When I got up this morning, I hoped it was just a bad dream. The thing is, you really have to have gotten some sleep to have a wild dream like that, but at best I tossed and turned all night.
Sometime around 1989, we got our first “real” computer (as opposed to the Timex Sinclair we’d played with, writing crappy looping ascii images in BASIC) and got online with Prodigy. Since then, when I discovered message boards and chat rooms, I’ve made a few friends and some have stuck around since those early days.
Some I know better than others, but those who I’ve stayed I touch with, I’ve come to know pretty well.
Last night I got a text message from someone I’ve known for at least 15 years; we had in common a Fibromyalgia newsgroup, talked over IRC more than we interacted in the NG, discovered some common interests—she loved karate even though she had too much pain to train, so she watched her kids participate in tournaments; she loved to write, though she had no aspirations to be published, and reveled in coughing up what she said were “silly, stupid stories” meant only for her kids—and we became friends of a sort.
As the newsgroup fell away, and IRC became less popular, we drifted. A few times a year, though, we’d exchange emails, a random text here and there, and then Facebook made connecting a lot easier.
She cheered my efforts in walking the 3 Day, always apologetic about not being able to contribute to fundraising, because “a mess of kids is expensive” and there was no wiggle room in the budget. And that was fine; I not only don’t want friends who are cash strapped to donate, I would be upset if they did. The emotional support is just as important.
So I got a text last night.
“Stage IV metastatic. It’s in my liver and brain. Prognosis maybe January if I respond to treatment which I don’t know yet what that will entail.”
The roller coast took off without giving me a chance to buckle in.
“I have a request if it’s not a huge bad idea. My birthday falls on the 2nd day of the SD 3 Day … I don’t have more than the rest of this year, it would mean everything to me if someone walked for me.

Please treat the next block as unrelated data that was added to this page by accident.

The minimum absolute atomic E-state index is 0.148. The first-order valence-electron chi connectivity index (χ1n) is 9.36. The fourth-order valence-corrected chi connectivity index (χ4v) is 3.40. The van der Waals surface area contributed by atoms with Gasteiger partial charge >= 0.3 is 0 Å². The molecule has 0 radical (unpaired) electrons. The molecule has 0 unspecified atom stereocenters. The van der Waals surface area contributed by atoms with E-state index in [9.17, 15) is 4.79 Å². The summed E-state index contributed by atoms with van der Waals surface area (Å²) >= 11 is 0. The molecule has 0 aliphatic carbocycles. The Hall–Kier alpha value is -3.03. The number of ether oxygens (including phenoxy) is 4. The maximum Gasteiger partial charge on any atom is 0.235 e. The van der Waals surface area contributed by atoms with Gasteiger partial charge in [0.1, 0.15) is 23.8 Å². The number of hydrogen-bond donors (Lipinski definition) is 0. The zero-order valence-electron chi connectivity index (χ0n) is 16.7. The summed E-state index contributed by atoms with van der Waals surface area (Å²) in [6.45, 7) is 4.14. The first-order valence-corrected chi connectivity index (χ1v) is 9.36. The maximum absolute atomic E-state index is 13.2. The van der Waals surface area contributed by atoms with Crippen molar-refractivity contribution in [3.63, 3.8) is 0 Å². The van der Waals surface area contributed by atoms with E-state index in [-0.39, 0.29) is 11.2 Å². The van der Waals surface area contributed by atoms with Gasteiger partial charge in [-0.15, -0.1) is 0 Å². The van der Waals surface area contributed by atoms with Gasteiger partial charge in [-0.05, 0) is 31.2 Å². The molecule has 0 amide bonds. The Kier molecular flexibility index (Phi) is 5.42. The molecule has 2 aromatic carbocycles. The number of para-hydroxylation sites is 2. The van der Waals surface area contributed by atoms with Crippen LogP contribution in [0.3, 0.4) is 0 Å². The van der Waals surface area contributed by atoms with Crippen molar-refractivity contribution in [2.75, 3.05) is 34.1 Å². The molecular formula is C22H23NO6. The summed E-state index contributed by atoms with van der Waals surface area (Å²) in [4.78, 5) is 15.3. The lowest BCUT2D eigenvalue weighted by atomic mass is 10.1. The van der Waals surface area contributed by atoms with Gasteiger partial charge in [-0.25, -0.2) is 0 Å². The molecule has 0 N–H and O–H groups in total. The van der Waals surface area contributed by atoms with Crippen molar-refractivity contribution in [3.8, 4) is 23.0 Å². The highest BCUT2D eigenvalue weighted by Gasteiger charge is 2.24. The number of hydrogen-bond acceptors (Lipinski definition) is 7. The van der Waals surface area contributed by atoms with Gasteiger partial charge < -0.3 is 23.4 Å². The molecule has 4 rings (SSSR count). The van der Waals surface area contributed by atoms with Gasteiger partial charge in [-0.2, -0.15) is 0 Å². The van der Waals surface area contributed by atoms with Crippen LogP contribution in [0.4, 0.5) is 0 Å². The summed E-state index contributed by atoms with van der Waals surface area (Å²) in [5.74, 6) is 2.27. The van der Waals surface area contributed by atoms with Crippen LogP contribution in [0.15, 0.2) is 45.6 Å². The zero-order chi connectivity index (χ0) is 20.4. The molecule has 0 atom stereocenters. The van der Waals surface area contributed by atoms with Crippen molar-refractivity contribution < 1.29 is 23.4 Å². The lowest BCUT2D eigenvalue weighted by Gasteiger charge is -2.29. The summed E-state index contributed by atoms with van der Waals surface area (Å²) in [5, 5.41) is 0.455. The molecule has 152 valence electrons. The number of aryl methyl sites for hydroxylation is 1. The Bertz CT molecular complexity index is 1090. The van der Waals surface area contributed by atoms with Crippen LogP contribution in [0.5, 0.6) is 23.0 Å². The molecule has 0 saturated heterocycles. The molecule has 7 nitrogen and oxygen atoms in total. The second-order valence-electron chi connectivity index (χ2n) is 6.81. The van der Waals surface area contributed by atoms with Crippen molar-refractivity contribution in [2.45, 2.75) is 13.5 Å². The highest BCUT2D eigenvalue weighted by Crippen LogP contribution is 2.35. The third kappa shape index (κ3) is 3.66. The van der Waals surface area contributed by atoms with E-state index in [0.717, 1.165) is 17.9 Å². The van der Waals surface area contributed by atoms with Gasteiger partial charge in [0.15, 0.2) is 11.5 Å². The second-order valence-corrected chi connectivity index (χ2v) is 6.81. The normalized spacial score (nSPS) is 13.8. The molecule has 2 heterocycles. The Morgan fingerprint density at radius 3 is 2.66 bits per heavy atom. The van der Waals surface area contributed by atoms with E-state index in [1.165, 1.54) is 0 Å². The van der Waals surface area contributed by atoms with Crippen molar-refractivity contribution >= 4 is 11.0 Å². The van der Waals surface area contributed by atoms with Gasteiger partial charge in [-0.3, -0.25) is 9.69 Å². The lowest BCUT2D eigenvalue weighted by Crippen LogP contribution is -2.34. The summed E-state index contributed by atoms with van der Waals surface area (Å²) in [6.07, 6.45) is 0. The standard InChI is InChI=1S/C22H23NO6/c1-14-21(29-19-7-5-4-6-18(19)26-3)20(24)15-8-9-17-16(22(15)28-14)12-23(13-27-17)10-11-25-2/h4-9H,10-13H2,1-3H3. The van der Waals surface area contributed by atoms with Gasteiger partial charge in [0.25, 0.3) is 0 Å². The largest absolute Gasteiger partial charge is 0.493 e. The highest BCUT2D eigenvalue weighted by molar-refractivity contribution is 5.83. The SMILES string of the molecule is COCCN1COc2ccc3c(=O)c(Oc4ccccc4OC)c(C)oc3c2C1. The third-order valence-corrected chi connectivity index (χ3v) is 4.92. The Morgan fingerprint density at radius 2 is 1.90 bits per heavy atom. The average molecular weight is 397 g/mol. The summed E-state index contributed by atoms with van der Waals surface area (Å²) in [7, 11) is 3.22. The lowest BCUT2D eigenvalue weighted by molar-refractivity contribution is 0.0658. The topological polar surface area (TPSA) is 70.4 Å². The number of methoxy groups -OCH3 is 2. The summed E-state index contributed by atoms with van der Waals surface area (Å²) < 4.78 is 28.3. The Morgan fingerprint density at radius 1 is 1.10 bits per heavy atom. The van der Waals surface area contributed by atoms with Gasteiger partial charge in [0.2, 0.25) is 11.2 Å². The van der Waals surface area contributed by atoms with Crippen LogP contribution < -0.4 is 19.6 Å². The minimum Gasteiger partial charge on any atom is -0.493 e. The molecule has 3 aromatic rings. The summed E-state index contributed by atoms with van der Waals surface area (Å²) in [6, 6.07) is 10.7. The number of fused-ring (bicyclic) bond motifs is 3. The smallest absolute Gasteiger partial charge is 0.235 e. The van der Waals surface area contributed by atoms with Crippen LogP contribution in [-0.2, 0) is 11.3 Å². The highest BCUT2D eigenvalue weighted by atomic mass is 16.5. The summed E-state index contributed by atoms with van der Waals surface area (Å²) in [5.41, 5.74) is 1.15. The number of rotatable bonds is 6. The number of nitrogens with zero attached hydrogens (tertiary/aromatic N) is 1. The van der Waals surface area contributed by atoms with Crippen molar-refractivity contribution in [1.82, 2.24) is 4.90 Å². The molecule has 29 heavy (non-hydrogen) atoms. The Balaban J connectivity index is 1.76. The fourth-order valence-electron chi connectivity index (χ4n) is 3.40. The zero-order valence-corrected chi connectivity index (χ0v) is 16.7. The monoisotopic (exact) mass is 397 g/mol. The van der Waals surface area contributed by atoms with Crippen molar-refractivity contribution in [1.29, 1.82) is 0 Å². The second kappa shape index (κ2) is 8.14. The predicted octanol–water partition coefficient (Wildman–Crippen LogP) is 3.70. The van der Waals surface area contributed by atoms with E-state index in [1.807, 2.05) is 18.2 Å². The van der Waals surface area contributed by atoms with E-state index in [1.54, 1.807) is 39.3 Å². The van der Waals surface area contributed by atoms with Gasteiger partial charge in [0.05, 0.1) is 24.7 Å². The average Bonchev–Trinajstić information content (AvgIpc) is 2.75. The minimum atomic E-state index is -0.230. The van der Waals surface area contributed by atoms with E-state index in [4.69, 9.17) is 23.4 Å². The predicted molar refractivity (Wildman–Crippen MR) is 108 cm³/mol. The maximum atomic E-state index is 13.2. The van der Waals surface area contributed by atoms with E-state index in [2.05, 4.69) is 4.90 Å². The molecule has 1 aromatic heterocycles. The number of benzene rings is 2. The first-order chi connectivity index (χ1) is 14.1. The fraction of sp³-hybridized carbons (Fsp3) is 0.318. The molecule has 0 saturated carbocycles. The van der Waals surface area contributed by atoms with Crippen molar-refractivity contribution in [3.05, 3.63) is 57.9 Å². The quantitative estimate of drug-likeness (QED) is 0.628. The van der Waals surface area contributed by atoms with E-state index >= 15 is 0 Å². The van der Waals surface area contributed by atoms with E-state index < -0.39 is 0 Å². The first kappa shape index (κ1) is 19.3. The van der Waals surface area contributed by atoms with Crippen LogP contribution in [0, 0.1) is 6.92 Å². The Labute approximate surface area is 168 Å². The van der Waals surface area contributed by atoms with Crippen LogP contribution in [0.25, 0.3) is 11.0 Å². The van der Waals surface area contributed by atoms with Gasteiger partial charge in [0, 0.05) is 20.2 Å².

If someone would write my name on the flag.
I can’t think of anyone I would want walking for me more than you.”
Loops. Fast, hard loops.
I couldn’t breathe, I couldn’t choke out an explanation when the Spouse Thingy asked me what was wrong. I’m not generally a crier, but this took off so hard and fast I couldn’t help myself.
This is the year I’m not supposed to walk; my doc did not want me to travel, walk 60 miles, and then travel home. This is the year I’m supposed to get into better shape, lose some weight, and take care of me.
But when someone presents you with what is essentially their dying wish?
You farking agree to do it.
In the span of about 10 minutes I fired off a message to my doc, explaining that I’m tolerating the level of exercise I’ve done fairly well, have had few serious drops in blood sugar, and that I would not camp and would have someone there with a van—DKM is driving sweep on San Diego—and would be able to walk a couple of miles, ride a couple of miles.
I texted DKM.
I emailed a 3 Day coach about how I would go about switching my registration from Philadelphia to San Diego.
The thing is, within a few minutes I was firmly resolved that I’d go no matter what my doc said. I went through a range of jagged-edged feelings, everything from I WILL DO THIS to feeling a little guilty because if I walked at all it should be with my team in Philly, to “this is gonna get spendy” because there’s not much time to fundraise.
The San Diego walk is in a little over 60 days. I can train well enough to be ready for the amount of walking I would do, but raising $2000 in that time?
Self-funding looked like it would be necessary.